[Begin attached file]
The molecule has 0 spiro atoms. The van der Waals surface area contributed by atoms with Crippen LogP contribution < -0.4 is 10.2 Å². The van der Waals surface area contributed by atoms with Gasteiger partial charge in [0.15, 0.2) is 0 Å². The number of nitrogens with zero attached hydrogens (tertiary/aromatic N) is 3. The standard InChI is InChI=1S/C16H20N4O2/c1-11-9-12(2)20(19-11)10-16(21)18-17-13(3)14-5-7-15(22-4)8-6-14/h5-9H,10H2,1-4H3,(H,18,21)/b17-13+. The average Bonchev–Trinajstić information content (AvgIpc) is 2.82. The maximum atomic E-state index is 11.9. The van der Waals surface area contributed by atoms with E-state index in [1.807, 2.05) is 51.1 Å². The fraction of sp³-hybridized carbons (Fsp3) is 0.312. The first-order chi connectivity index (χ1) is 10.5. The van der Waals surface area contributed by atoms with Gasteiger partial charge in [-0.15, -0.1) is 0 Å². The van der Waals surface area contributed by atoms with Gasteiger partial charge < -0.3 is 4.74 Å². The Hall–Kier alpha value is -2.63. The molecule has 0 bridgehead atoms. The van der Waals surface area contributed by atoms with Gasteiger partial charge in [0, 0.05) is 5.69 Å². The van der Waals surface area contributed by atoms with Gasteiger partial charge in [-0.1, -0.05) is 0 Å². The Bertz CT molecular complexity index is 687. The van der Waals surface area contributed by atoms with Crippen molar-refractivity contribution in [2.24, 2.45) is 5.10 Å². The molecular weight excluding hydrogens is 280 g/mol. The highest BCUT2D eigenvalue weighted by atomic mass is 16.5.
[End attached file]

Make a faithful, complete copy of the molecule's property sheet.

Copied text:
The molecule has 0 spiro atoms. The van der Waals surface area contributed by atoms with Crippen LogP contribution < -0.4 is 10.2 Å². The van der Waals surface area contributed by atoms with Gasteiger partial charge in [0.15, 0.2) is 0 Å². The number of nitrogens with zero attached hydrogens (tertiary/aromatic N) is 3. The standard InChI is InChI=1S/C16H20N4O2/c1-11-9-12(2)20(19-11)10-16(21)18-17-13(3)14-5-7-15(22-4)8-6-14/h5-9H,10H2,1-4H3,(H,18,21)/b17-13+. The average Bonchev–Trinajstić information content (AvgIpc) is 2.82. The maximum atomic E-state index is 11.9. The van der Waals surface area contributed by atoms with E-state index in [1.807, 2.05) is 51.1 Å². The fraction of sp³-hybridized carbons (Fsp3) is 0.312. The first-order chi connectivity index (χ1) is 10.5. The van der Waals surface area contributed by atoms with Gasteiger partial charge in [-0.15, -0.1) is 0 Å². The van der Waals surface area contributed by atoms with Gasteiger partial charge < -0.3 is 4.74 Å². The Hall–Kier alpha value is -2.63. The molecule has 0 bridgehead atoms. The van der Waals surface area contributed by atoms with Gasteiger partial charge in [0, 0.05) is 5.69 Å². The van der Waals surface area contributed by atoms with Gasteiger partial charge in [-0.1, -0.05) is 0 Å². The Bertz CT molecular complexity index is 687. The van der Waals surface area contributed by atoms with Crippen molar-refractivity contribution in [2.24, 2.45) is 5.10 Å². The molecular weight excluding hydrogens is 280 g/mol. The highest BCUT2D eigenvalue weighted by atomic mass is 16.5.